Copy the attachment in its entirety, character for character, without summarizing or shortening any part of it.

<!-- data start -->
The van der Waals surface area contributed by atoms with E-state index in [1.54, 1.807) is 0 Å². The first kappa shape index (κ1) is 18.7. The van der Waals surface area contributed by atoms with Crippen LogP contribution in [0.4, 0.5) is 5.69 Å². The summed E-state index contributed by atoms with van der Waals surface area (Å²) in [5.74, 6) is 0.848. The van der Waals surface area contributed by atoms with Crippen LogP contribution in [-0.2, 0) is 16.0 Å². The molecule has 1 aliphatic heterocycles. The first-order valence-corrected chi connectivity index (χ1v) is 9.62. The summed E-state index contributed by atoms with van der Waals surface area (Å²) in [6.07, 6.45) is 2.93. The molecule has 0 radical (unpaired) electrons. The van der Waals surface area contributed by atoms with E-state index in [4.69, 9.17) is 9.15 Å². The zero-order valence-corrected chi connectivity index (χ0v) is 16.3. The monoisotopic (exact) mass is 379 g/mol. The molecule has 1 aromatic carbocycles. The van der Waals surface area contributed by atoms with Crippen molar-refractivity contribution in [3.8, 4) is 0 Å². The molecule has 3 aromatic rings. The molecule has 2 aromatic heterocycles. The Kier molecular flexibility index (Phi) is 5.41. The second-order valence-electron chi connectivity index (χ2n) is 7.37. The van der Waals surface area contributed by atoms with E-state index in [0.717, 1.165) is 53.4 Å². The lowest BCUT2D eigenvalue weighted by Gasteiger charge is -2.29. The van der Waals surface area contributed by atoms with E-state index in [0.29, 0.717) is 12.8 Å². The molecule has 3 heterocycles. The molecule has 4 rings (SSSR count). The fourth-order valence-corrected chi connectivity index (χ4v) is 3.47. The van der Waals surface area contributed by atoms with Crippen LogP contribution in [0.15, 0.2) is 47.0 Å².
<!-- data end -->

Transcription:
The van der Waals surface area contributed by atoms with E-state index in [1.54, 1.807) is 0 Å². The first kappa shape index (κ1) is 18.7. The van der Waals surface area contributed by atoms with Crippen LogP contribution in [0.4, 0.5) is 5.69 Å². The summed E-state index contributed by atoms with van der Waals surface area (Å²) in [5.74, 6) is 0.848. The van der Waals surface area contributed by atoms with Crippen LogP contribution in [-0.2, 0) is 16.0 Å². The molecule has 1 aliphatic heterocycles. The first-order valence-corrected chi connectivity index (χ1v) is 9.62. The summed E-state index contributed by atoms with van der Waals surface area (Å²) in [6.07, 6.45) is 2.93. The molecule has 0 radical (unpaired) electrons. The van der Waals surface area contributed by atoms with E-state index in [4.69, 9.17) is 9.15 Å². The zero-order valence-corrected chi connectivity index (χ0v) is 16.3. The monoisotopic (exact) mass is 379 g/mol. The molecule has 1 aromatic carbocycles. The van der Waals surface area contributed by atoms with Crippen molar-refractivity contribution in [3.8, 4) is 0 Å². The molecule has 3 aromatic rings. The molecule has 2 aromatic heterocycles. The Kier molecular flexibility index (Phi) is 5.41. The second-order valence-electron chi connectivity index (χ2n) is 7.37. The van der Waals surface area contributed by atoms with E-state index in [0.717, 1.165) is 53.4 Å². The lowest BCUT2D eigenvalue weighted by Gasteiger charge is -2.29. The van der Waals surface area contributed by atoms with E-state index in [0.29, 0.717) is 12.8 Å². The molecule has 3 heterocycles. The molecule has 4 rings (SSSR count). The fourth-order valence-corrected chi connectivity index (χ4v) is 3.47. The van der Waals surface area contributed by atoms with Crippen LogP contribution in [0.15, 0.2) is 47.0 Å².